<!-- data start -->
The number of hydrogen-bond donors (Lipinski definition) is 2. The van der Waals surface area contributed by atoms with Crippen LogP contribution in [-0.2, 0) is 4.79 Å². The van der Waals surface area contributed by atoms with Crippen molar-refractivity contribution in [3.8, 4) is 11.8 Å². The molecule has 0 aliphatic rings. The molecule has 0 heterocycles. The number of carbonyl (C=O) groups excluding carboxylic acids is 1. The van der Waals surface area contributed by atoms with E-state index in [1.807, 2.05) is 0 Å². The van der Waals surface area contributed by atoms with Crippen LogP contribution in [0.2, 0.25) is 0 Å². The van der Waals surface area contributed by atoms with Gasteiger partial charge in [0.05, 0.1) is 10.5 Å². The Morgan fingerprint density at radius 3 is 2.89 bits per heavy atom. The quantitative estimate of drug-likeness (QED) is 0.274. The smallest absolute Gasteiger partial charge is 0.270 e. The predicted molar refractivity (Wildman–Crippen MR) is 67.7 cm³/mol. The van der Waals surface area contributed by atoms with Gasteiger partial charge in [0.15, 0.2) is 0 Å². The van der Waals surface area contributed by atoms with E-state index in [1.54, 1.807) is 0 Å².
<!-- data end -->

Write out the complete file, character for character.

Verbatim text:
The number of hydrogen-bond donors (Lipinski definition) is 2. The van der Waals surface area contributed by atoms with Crippen LogP contribution in [-0.2, 0) is 4.79 Å². The van der Waals surface area contributed by atoms with Crippen molar-refractivity contribution in [3.8, 4) is 11.8 Å². The molecule has 0 aliphatic rings. The molecule has 0 heterocycles. The number of carbonyl (C=O) groups excluding carboxylic acids is 1. The van der Waals surface area contributed by atoms with E-state index in [1.807, 2.05) is 0 Å². The van der Waals surface area contributed by atoms with Crippen LogP contribution in [0.2, 0.25) is 0 Å². The van der Waals surface area contributed by atoms with Gasteiger partial charge in [0.05, 0.1) is 10.5 Å². The Morgan fingerprint density at radius 3 is 2.89 bits per heavy atom. The quantitative estimate of drug-likeness (QED) is 0.274. The smallest absolute Gasteiger partial charge is 0.270 e. The predicted molar refractivity (Wildman–Crippen MR) is 67.7 cm³/mol. The van der Waals surface area contributed by atoms with Gasteiger partial charge in [0.15, 0.2) is 0 Å². The van der Waals surface area contributed by atoms with E-state index in [1.54, 1.807) is 0 Å².